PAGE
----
Remember that time at the 2009 U.S. Open, when Serena Williams told a line judge she was going to shove a tennis ball down her throat? Of course you do. Everyone remembers. Except for Serena.
Today, Williams returned to Flushing Meadows to play in the US Open for the first time since '09, when she lost to Kim Clijsters in the semifinals and was eventually fined $82,500. Naturally, a reporter wanted to know if she'd reflected upon that outburst upon her return. First, she pretended to need a reminder ("You mean in the singles or doubles?"); then she got characteristically glib:
Serena: I don't know, I just remember I lost, and that was that. And then, I got really popular; a lot of people were telling me, 'Oh, it was super cool," [laughs] and that they'd never seen me so intense. So, yeah, it was awesome.
Reporter: Did you learn anything from that episode, and if so, what did you learn?
Serena: Um, I don't know, I don't think about it. Are you still thinking about it? Oh my god, that was like, two years ago. This is like, two years later.
Depending on your view of Serena, this kind of reaction either infuriates you or fills you with glee. SI's Jon Wertheim dealt with this very incongruity in his mailbag last week, and he explained it better than anyone:
So I think we just resign ourselves to this: Serena is not Roger Federer or Rafael Nadal. She's doesn't hold the sport's institution in high regard. She either doesn't have a knack for p.r., she's indifferent to perception or she gets some of the worst advice in the history of celebrity. There will seldom be an absence of drama, whether that's threatening linespeople, bailing out of a Fed Cup commitment citing "exhaustion" but then showing up in Europe that week to promote her book, or declining to hit balls into the stands. Yet—and this what I can't overlook—when she does compete, you get an honest effort, a relentless competitor, a peerless athlete. Especially when the rest of the field is more volatile than the S&P 500. I think you have to pick a side and live with the consequences. You either get a champion who may disappoint with her playing schedule and breaches of decorum, or you get a player you can dislike personally who is impossible not to admire when the ball is in play.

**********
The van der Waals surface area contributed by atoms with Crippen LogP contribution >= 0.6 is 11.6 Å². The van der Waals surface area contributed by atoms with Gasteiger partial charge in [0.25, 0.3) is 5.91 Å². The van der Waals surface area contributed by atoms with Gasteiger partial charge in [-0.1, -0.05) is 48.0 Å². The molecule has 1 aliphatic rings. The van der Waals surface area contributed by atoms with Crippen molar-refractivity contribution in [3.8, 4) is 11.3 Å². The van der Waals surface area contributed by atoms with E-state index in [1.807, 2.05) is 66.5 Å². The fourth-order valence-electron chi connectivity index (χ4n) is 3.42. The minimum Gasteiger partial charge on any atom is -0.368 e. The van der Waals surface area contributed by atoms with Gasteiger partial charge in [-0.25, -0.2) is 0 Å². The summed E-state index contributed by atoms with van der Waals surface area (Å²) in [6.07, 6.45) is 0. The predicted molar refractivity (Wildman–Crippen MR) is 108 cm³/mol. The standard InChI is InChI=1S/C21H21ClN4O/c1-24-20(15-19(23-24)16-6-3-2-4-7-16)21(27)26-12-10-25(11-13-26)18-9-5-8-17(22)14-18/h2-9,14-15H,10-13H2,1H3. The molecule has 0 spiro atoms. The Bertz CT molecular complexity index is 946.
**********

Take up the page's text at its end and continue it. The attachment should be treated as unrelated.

Hopefully this year, we get the champion. The one from, like, a year ago.
Serena Williams hasn't dwelled on '09 tirade [AP]